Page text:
News comes down the Yahoo wire of the launch of a new website, DreamMusician, which is offering pay-downloads of well-known songs that have been stripped of individual musical parts (say minus the drums, bass, guitar or maybe even vocals), or even to purchase those individual parts in isolation or “packs” containing all the individual parts of a song.
The initial bunch of tracks, seemingly all licenced from Universal, are available for $2 each, and are offered in Windows Media Audio format. (DM claim that Mac compatibility will be addressed in the very near future).
Tracks are also currently only available for residents of Canada, and apparently the US, although no mention of this is made on the DM frontpage. On navigating through, we found that track download sales are managed by another site called Puretracks, but we were unable to get any further than a default message which blocked our progress (assumedly because of our location), so we couldn’t view a list of available tracks and parts. However both the DM site’s FAQ page and Puretracks site state that the tracks would be DRM encoded.
Whilst on the surface this looks like a very interesting idea indeed, the main focus of the site seems to be presenting the tracks as a kind of “Deluxe Karaoke”, allowing musicians to jam or sing along with the real versions of tunes (a ploy which has already been used successfully in the Karaoke world by Singing Machine, who offer a range of karaoke CDs using original backing tracks of classic Motown tunes). We reckon that the novelty of playing along to a piano-less version of “What’s Going On”, or a guitar-less version of “Achy Breaky Heart” (well, whatever floats your boat, y’know) will pale considerably after a few goes, but what do we know? It still might be worth $2 a pop, and the company, naturally, envisions large expansion of their range, and could eventually offer the same service for an enormous range of current and classic tunes.
However, us being us, we think the real long term use of breaking down the tracks and supplying acapellas, solo parts and instrumentals will be for personal remix use (and maybe this could be a long term, as-yet-unspoken goal of the site), but so far, the only direct music copyright comment on the site is a “Message from the Founders” on the site’s homepage, which states that:
“We respectfully ask you to join us in honoring the copyrights and creative works provided to us by our artists and labels. All music is for non-commercial use only.”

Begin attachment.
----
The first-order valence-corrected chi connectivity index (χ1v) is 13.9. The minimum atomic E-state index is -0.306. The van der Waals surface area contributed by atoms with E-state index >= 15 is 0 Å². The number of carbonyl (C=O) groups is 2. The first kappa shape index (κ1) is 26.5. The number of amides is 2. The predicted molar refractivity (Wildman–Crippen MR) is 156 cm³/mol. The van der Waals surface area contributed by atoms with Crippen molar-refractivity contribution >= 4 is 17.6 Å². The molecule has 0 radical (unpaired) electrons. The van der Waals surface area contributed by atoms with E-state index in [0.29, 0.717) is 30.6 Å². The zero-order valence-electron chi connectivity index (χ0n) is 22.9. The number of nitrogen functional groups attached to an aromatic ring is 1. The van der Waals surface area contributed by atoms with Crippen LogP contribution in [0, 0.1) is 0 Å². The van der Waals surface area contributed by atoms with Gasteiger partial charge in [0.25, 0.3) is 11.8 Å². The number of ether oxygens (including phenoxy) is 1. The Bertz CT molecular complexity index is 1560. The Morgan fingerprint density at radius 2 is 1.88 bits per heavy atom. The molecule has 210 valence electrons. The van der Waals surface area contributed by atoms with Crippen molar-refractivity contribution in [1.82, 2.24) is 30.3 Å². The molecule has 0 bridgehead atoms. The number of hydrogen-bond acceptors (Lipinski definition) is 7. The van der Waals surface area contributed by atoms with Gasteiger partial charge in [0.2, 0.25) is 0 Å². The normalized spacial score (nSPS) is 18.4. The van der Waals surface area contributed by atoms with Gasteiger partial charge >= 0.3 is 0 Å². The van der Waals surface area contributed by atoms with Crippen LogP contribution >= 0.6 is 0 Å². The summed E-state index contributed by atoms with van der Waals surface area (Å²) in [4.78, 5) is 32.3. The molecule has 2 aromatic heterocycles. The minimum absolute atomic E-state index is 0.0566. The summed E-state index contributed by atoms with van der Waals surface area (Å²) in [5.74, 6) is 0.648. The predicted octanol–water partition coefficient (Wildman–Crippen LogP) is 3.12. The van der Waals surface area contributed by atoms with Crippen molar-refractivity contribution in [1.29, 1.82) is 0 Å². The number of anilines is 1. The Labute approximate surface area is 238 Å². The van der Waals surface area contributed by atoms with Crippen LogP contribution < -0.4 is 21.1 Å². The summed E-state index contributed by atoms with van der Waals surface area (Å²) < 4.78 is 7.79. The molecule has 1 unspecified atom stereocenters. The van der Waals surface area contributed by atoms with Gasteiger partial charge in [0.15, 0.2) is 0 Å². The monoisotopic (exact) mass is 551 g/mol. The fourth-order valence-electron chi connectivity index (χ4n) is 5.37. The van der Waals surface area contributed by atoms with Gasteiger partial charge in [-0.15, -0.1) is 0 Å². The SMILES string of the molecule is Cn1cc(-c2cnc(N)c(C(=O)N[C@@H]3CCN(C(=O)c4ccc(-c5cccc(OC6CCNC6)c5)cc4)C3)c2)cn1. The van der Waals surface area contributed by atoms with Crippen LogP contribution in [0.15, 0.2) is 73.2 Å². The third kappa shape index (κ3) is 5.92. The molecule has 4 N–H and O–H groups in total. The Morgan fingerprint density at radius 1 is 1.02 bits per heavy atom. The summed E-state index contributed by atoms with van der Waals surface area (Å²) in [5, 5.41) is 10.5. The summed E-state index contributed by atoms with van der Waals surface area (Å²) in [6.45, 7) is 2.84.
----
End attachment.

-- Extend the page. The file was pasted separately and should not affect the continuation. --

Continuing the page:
There is also a link to a longer copyright text at the base of the homepage. This text mainly concerns itself with the actual content of the DM site and their trademarks, although it does state that the user is unable to, amongst other things, “…adapt, modify, rewrite, create derivative works from, transfer…” anything on the site. (Regardless of that, the actual downloads are held on a separate site, PureTracks, and as we couldn’t get into PureTracks, we don’t know what other terms may be imposed before purchase).
Notwithstanding the site small-print, this “Message” still seems a very vague comment indeed, and could be open to a variety of interpretations – are they really saying that someone could, for example, make a new version of a track or remix using their purchased parts and, say, copy it onto CD for their friends or publish it on their website for free? (“non-commercial”) Surely not. (After all, we’re told we can’t “…adapt, modify, rewrite, create derivative works from, transfer…” etc. anything from the site.)
Well, actually in their FAQ they do helpfully suggest that the Windows Media DRM can be circumnavigated by burning the tracks to CD and then re-importing them into your computer, converting them to MP3 and sticking them on your iPod. Although it kinda defeats the point of having it in the first place, the DRM is most likely a condition placed upon DM by the rights holders to allow them to use the tracks in the first place, so it’s very kind of DM to let customers know that the DRM shouldn’t stand in the way of anyone getting the full use out of their purchased downloads! (regardless of any other stated restrictions stopping customers from attempting to “…adapt, modify, rewrite, create derivative works from, transfer…”, eh?)
Having to copy purchases to CD and back again would particularly come into play when dealing with the “packs of tracks” – I can’t think of many (if any) audio utilities that will allow loading of DRM-ed WMA files into a multitrack setting (Anyone know any better?), and regardless of that, the use of a compressed format would make re-synching the tracks very difficult, as tiny variations in the lengths of silent parts of tracks introduced during the encoding process (particularly at the start and end) tend to easiily render them out of sync (as anyone that’s dealt with the problem of synching up MP3 parts offered in remix competitions will be aware).
Anyway, hey, as the parts aren’t intended for remix in the first place, it’s a minor quibble, and it probably won’t be much of a concern to DM.
Still, it will be interesting to see how the site develops, for sure…
PS Anyone in the US or Canada that fancies trying to (or already has) get into the Puretracks site and reporting back their findings to us would be appreciated; please get in touch if you fancy a dig on our behalf. It’s not that we want to do anything with the contents (with our reputation? hemhem…), we’re just curious about the terms of purchase and the DRM before we dust off our axes, honest!!